Astro Teller, Captain of Moonshots at Google X, suggests that the agriculture industry is primed for a moonshot.  Being able to feed a growing global population while under the stress of climate change will require radical, and perhaps (initially) laughable, solutions that propose breakthrough technologies.  To make way for innovation in this sector, we need to think differently about how we grow, produce, and consume food.

Agriculture, forestry, and other land use represent 24% of global greenhouse gas (GHG) emissions with livestock and soil management driving most of agriculture’s contribution.  The GHGs responsible are methane and nitrous oxide, both of which do not stay in the atmosphere as long as carbon dioxide but pack a bigger punch in terms of global warming potential during their lifetime.

Agriculture is the focus of our next Path to 2060 series of reports and is unique in that it stands to benefit first-hand from its own sector leadership to mitigate climate change.  An industry already struggling in the United States with low commodity prices and the trade war with China, agriculture is showing signs of distress at the hands of severe weather.  This month the Midwest was hit hard by a “bomb cyclone”, which submerged 100,000 acres of farmland in Iowa, resulting in an estimated $1 billion in damages. Earlier this year, Queensland Australia farmers, already battling years of drought, experienced record-breaking rains that then flooded leaving 500,000 cattle in their wake.  Unfortunately, these types of extreme weather events are happening with increased frequency.

Astro Teller, Google X, photo by Rethink Events

To learn more about the opportunities and pain points for businesses in this industry, I recently attended the Animal AgTech and World Agri-Tech Innovation Summits in San Francisco.  Teller was right, this industry is ripe for a moonshot and it’s buzzing with disruptive potential.

Agriculture is the last to go digital.  In-step tech companies like IBM and Microsoft who are offering machine learning, artificial intelligence, sensors, and drones to help farmers to optimize their operations and yields.  The idea behind this “precision farming” is that if you can successfully manage each individual plant and animal, you can then reduce the amount of antibiotics, pesticides, and herbicides used to ensure crops and herds are healthy.  Precision farming also helps to reduce nitrous oxide emissions and water consumption.  Keeping crops and herds healthy without the need for broad application of artificial inputs means healthier food for consumers who are increasingly asking for greater transparency of farming practices.  Organic is no longer a niche offering, it’s going mainstream.  Sounds like a win all around, right?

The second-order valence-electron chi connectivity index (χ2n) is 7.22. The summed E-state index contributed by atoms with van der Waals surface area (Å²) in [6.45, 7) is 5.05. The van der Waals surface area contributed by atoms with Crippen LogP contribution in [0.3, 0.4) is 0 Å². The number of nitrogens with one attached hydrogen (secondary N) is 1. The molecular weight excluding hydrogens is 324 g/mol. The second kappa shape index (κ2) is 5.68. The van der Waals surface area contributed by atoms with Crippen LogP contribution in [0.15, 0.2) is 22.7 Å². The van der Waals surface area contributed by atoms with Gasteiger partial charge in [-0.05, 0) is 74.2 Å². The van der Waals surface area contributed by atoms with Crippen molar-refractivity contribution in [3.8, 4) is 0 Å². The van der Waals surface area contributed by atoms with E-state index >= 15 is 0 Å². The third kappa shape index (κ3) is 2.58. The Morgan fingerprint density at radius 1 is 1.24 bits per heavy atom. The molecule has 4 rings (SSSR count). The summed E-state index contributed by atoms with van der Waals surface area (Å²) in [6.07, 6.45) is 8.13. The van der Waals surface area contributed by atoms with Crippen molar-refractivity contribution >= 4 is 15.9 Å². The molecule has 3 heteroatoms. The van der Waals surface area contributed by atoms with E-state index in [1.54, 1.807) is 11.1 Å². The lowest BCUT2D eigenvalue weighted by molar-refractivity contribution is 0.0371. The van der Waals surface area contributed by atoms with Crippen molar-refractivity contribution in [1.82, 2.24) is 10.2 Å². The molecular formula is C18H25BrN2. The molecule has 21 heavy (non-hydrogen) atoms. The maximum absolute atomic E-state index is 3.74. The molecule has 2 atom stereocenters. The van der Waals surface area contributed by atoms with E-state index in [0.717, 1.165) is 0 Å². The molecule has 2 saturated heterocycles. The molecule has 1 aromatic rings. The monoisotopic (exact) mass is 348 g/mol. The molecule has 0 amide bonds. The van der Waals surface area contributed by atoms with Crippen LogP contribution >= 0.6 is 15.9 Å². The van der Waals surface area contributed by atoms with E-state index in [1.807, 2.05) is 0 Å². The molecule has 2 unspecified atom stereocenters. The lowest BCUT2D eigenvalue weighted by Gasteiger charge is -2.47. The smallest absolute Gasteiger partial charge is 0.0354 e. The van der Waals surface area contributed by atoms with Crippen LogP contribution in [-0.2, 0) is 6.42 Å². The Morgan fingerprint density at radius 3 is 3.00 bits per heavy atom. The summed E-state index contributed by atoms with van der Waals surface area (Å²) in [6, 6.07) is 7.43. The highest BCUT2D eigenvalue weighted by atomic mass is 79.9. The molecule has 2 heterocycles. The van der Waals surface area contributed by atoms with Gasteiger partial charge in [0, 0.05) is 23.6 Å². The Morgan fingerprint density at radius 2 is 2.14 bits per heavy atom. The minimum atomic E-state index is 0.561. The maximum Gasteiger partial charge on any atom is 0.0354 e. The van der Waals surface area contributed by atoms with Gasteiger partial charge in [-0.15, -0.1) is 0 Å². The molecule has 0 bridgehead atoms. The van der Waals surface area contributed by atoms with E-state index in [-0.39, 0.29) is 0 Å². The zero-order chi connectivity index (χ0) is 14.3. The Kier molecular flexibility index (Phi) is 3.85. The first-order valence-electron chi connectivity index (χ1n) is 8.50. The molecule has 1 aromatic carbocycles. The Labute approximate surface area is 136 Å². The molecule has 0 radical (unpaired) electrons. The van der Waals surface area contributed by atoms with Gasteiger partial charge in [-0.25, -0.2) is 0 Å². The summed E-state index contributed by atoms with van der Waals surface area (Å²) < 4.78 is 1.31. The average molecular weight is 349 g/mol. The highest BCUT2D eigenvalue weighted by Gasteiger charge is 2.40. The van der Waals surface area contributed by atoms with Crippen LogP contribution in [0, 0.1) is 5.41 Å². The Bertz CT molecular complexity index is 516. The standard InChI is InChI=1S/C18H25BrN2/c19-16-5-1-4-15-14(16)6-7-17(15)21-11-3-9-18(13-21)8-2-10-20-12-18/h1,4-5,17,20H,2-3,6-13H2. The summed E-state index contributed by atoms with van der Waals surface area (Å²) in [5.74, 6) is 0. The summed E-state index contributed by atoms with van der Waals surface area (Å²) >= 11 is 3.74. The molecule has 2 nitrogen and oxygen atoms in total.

Panel on Bringing Innovation to Market, photo by Rethink Events

The challenge is that many farmers aren’t even connected, particularly in rural areas and developing countries. For those that are connected, the plethora of software and hardware solutions is overwhelming and difficult to integrate into existing farm management systems.  For any new technology to work, it must be easy to use and come with the promise of increased profits.  At the end of the day, farmers need to be able to feed their families just like you and I, and their margins are already razor thin.

I’ll talk more about the disruptive technologies that hold the most promise in our upcoming podcast and report, scheduled for release this summer. But if I can leave you with one encouraging theme shared by all of the speakers it’s that consumer choice is the biggest driver of change in this industry.  So keep grabbing those organic pears and cage-free eggs, it’s making a difference!